About 10 percent of the people with reactive arthritis, especially those with a prolonged course of the disease, will develop cardiac manifestations, including aortic regurgitation and pericarditis. Reiter's Syndrome has been described as a pre-cursor to other seronegative spondylarthropathies, including ankylosing spondylitis.

A common mnemonic for the syndrome is "Can't see, can't pee, can't climb a tree." Although useful, critics of the mnemonic have pointed out that sufferers can in fact urinate, although it is painful.

In the oral cavity, the patients may suffer from recurrent aphthous stomatitis, geographic tongue and migratory stomatitis in higher prevalence than the general population.[7]

Causes

It is set off by a preceding infection, the most common of which would be a genital infection with Chlamydia trachomatis in the US. Other bacteria known to cause reactive arthritis which are more common worldwide are Ureaplasma urealyticum, Salmonella spp., Shigella spp., Yersinia spp., and Campylobacter spp.[8] A bout of food poisoning or a gastrointestinal infection may also precede the disease (those last four genera of bacteria mentioned are enteric bacteria). There is some circumstantial evidence for other organisms causing the disease, but the details are unclear.[9] Reactive arthritis usually manifests about 1–3 weeks after a known infection. The mechanism of interaction between the infecting organism and the host is unknown. Synovial fluid cultures are negative, suggesting that reactive arthritis is caused either by an over-stimulated autoimmune response or by bacterial antigens which have somehow become deposited in the joints.

Diagnosis

There are few clinical symptoms, but the clinical picture is dominated by polyarthritis. There is pain, swelling, redness, and heat in the joints affected. MRI is effective in diagnosis.

The urethra, cervix and the throat may be swabbed in an attempt to culture the causative organisms. Cultures may be carried out on urine and stool samples. Arthrocentesis can be done in order to study the synovial fluid from an affected joint for further cell count, and for culture.

Also, an blood test for the genetic marker HLA-B27 may be given to determine if the patient has the gene. About 75 percent of all the patients with Reiter's arthritis have the gene. C-Reactive Protein (CRP), and Erythrocyte Sedimentation Rate (ESR) are non-specific tests that can be done to corroborate the diagnosis of the syndrome.

Diagnostic Criteria

Although there are no definitive criteria to diagnose the existence of Reiter's arthritis, the American College of Rheumatology has published sensitivity and specificity guidelines.[10]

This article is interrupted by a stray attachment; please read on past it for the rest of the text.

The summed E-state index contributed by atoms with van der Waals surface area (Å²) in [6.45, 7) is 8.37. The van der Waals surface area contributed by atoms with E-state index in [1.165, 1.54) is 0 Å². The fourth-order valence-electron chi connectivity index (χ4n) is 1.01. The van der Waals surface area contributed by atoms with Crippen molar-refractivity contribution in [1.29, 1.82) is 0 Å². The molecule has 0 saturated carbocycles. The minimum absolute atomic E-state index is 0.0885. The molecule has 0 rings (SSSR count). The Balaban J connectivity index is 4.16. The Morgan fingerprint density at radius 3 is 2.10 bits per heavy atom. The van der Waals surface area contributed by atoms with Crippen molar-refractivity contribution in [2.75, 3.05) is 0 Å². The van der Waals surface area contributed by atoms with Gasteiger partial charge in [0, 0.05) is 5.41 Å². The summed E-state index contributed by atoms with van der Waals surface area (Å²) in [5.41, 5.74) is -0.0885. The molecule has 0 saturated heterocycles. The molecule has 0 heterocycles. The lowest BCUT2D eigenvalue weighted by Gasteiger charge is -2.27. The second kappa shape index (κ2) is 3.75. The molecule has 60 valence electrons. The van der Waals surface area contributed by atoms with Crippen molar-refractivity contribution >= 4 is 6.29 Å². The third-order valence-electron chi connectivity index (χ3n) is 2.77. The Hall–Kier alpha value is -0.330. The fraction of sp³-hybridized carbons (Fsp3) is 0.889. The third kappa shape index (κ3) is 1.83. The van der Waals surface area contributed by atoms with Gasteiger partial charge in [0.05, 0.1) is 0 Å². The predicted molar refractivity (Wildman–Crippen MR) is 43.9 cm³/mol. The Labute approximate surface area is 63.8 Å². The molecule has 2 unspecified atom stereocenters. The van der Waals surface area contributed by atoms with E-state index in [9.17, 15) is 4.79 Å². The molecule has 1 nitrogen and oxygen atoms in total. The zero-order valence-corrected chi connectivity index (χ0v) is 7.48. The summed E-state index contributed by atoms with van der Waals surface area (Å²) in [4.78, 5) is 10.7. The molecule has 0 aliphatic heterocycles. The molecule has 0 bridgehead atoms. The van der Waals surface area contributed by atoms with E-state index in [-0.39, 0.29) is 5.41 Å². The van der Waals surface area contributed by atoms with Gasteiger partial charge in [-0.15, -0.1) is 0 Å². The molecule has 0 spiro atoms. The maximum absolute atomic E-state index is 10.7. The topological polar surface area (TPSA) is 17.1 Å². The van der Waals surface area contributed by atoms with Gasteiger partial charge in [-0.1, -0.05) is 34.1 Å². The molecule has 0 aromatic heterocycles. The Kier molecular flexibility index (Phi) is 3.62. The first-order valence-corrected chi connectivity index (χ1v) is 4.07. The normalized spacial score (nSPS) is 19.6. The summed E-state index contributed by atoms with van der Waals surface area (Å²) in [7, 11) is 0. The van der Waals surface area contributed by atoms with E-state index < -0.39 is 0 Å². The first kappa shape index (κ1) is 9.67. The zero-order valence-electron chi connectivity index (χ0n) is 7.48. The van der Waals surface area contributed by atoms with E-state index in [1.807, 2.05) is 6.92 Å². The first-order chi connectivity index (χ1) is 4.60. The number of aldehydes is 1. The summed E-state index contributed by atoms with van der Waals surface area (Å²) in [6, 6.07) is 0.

Percent Sensitivity and Specificity of Various Criteria for Typical Reiter's Syndrome
Method of diagnosis Sensitivity Specificity
1. Episode of arthritis of more than 1 month with urethritis and/or cervicitis 84.3% 98.2%
2. Episode of arthritis of more than 1 month and either urethritis or cervicitis, or bilateral conjunctivitis 85.5% 96.4%
3. Episode of arthritis, conjunctivitis, and urethritis 50.6% 98.8%
4. Episode of arthritis of more than 1 month, conjunctivitis, and urethritis 48.2% 98.8%

Treatment

The main goal of treatment is to identify and eradicate the underlying infectious source with the appropriate antibiotics if still present. Otherwise, treatment is symptomatic for each problem. Analgesics particularly NSAIDs, steroids and immunosuppressants may be needed for patients with severe reactive symptoms that do not respond to any other treatment.

Prognosis

Reactive arthritis may be self-limiting, frequently recurring, chronic or progressive. Most patients have severe symptoms lasting a few weeks to six months. Fifteen to 50 percent of cases have recurrent bouts of arthritis. Chronic arthritis or sacroiliitis occurs in 15-30 percent of cases. Repeated attacks over many years are common, and patients sometimes end up with chronic and disabling arthritis, heart disease, amyloid deposits, Ankylosing Spondylitis, immunoglobulin A nephropathy, cardiac conduction abnormalities, or aortitis with aortic regurgitation.[11] However, most people with reactive arthritis can expect to live normal life spans and maintain a near-normal lifestyle with modest adaptations to protect the involved organs.

Epidemiology

Because women may be underdiagnosed, the exact incidence of reactive arthritis is difficult to estimate. A few studies have been completed, though. In Norway between 1988 and 1990, incidence was 4.6 cases per 100,000 for Chlamydia-induced reactive arthritis and 5 cases per 100,000 for that induced by enteric bacteria.[12] In 1978 in Finland, the annual incidence was found to be 43.6 per 100,000.[13]